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Johnson '14: Hope in POLS 1130

Watching the news these days tends to fill me with pure, unadulterated cynicism. Nobody in government agrees on anything, except for the fact that the system in Washington, and Providence, is broken. In a country where Occupiers scream, Rush Limbaugh calls law students sluts and Angel Taveras makes it his life goal to suck the money out of Brown, it's hard to stay hopeful. 

I certainly feel the hopelessness, as anyone who read my columns knows ("Super PACs bring out the worst in politicians," Feb. 23). But one morning in POLS 1130: "The American Presidency," taught by Associate Professor of Political Science Wendy Schiller, I got a new burst of hope from my fellow Brown students.

In the previous week's section, we had been assigned the unenviable task of solving the nation's fiscal and economic crisis in 50 minutes. In class, several of the sections sent representatives up to the front of Salomon 101 to present their solutions.

As a thoroughly beaten down political observer, I expected partisan dribble from the left about the rich not paying enough in taxes and partisan dribble from the right about how ObamaCare is going to kill your grandma. I figured that the dreaded C-word - "compromise" - would never even make an appearance. 

But I was wrong.

Rather than presenting doctrinaire party platforms and regurgitated Obama-isms, the liberals on stage were willing to concede that, yes, the deficit is a problem and that our current levels of spending are unsustainable. They were willing to look at serious cuts, something that can't be said of the elected liberals in Washington.

In my section, we had several fairly conservative students who also seemed to understand the value of compromise. They acknowledged that defense budget cuts must be part of an overall plan to scale back spending. They gave Medicare the credit it deserves for having protected millions of American seniors.

Why is it that a group of 20 college students can understand the importance of compromise and civil discourse while a group of 535 politicians in Washington continue to scream at each other?

Perhaps it is that our formative years have been those in which our government has nearly ground to a halt due to radical partisanship. Perhaps it is because we have seen a congressional candidate compare President Obama to Osama Bin Laden - that happened in my Massachusetts congressional district. Our generation has seen how partisanship can cripple the government, and we've seen what intransigence and lack of cooperation can do. 

Professor Schiller even took a moment to note that our pragmatic, ideologically balanced solutions to the nation's problems were "a good sign" for the future. I wholeheartedly agree.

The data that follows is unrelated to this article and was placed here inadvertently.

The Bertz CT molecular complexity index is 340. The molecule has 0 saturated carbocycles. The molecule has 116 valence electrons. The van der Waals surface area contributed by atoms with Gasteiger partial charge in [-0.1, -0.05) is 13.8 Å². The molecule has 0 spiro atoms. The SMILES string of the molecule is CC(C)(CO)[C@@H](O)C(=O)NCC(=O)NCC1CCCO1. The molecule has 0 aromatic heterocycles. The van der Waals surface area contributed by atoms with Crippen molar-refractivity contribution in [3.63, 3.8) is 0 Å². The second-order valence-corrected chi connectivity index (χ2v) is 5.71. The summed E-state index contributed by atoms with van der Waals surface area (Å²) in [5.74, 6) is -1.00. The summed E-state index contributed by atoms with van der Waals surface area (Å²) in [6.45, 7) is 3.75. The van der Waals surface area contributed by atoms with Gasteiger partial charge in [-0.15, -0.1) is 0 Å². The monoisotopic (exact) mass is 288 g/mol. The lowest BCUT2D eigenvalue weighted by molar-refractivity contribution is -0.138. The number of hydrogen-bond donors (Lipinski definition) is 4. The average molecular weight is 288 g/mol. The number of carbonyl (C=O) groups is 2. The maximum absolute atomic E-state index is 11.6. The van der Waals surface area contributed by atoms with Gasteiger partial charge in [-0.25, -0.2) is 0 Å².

Despite what many, including myself, have said about liberalism's monopoly on Brown students, this moment in class was one of great hope. It was nothing more than an ungraded section assignment, but it showed that our generation understands the great burdens that the current generation of leaders has left to us. We understand how grim the future could be and that some problems are too big for partisanship.

The sad truth that underlies my brief moment of hope is that it will be some time before the students in POLS 1130 have a chance to lead the country. For now, we remain under a dark cloud of ideological division and extremist control. Good people, those who understand the value of civility and respect, are leaving government in flocks. Sen. Olympia Snowe, R-Maine, has indicated that she will retire. So will Sen. Joe Lieberman, I-Conn.  

There are some glimmers of hope in today's government. Gov. Lincoln Chafee '75 P'14 dared to run as an independent and won. A former Republican senator, Chafee understands that today's partisanship is toxic and unproductive. 

Fortunately, there is hope. There is the hope of a new generation of Americans who, repulsed by the conduct of their elected officials, desire to change how things are done. We're sick of being told that certain ideas are conservative and that certain ideas are liberal, when all we really care about is if they are good ideas.

That morning I saw that something was building in POLS 1130. The good news is that it is probably building on college campuses around the country. While Tea Partiers and leftists scream and accomplish nothing, a new generation of Americans is preparing to take the helm and work towards an era of civility and effective government.



Garret Johnson '14 has never really written a positive column before. It feels great.



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